Turkey’s declaration of State of Emergency has claimed the jobs of at least 2,308 media workers, according to a recent report prepared by DİSK Basın İş union.
Government decrees issued since the declaration of the State of Emergency have resulted in closure of 131 companies in the media sector over their alleged links to the July 15 coup attempt.
The number of registered workers in the media sector decreased by 2,305 comparing to the same figure before the State of Emergency, the report said.
Those who lost their jobs make up 2.4 of whole media workers in Turkey.
The report said the loss of jobs seems more prevalent in unregistered workers amid State of Emergency.
Turkey survived a military coup attempt on July 15 which killed some 240 people and wounded a thousand others. While the government accuses the faith-based Gulen Movement of masterminding the putsch, the movement has repeatedly repudiated such claims, condemning any intervention into democratically-elected administrations.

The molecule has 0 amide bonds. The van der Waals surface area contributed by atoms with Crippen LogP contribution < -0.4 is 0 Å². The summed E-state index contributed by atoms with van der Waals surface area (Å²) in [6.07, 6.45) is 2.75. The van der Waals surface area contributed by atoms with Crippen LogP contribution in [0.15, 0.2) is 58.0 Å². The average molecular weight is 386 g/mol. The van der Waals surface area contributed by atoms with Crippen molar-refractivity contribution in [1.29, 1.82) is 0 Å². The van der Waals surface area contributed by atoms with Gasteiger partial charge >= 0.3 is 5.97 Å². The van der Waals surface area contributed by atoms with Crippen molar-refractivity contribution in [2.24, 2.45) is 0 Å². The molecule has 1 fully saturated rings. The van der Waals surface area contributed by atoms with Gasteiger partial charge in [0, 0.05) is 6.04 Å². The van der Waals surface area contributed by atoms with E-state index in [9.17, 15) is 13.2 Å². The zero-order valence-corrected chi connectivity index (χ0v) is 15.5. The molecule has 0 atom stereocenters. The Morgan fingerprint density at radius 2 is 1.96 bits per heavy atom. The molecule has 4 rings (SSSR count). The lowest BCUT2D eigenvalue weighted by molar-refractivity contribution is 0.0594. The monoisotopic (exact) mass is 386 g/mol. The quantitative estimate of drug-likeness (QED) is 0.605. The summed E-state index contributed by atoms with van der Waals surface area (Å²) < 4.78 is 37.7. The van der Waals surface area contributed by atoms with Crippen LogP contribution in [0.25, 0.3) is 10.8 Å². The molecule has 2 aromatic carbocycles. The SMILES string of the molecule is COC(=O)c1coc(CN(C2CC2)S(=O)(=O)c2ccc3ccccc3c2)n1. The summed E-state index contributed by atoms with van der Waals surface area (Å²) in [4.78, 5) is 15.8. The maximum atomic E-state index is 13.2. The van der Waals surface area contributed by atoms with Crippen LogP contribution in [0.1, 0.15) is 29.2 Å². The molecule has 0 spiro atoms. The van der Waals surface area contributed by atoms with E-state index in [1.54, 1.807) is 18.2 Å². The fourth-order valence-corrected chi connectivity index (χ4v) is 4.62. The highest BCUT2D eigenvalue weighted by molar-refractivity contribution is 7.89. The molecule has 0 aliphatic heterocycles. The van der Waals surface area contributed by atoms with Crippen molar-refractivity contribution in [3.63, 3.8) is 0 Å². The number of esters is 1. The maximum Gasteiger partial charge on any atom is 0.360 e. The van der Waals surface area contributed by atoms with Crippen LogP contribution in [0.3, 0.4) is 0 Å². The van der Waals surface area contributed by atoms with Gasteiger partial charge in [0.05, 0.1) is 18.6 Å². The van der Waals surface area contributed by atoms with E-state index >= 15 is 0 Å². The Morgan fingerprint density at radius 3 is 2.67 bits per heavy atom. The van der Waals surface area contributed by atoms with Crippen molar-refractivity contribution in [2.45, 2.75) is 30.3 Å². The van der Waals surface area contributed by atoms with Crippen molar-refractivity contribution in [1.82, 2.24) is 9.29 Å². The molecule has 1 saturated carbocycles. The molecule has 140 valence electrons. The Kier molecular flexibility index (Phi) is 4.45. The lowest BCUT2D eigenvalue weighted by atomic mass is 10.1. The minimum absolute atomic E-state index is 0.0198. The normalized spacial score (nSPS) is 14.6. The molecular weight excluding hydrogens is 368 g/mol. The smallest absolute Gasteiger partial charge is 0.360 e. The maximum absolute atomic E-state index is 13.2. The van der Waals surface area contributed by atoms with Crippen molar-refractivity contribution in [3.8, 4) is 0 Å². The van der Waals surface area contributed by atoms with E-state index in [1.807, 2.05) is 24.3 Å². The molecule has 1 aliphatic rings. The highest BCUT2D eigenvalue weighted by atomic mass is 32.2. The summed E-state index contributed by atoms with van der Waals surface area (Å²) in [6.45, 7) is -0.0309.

The government closed down most of the abovementioned media outlets over their alleged links to the movement.
Accusations against the movement are nothing new. On March 4, Turkish government seized the country’s most highly selling newspaper Zaman over its links to the movement, as well.
More than 80,000 people have been purged from within public institutions while over 40,000 people have been detained over alleged links to the movement since July 15. Meanwhile, some 20,000 people were arrested, backing up claims that the government taps into the attempt in order to lock down dissidents.
About 75 journalists are currently held under custody with most of them detained over alleged terror charges.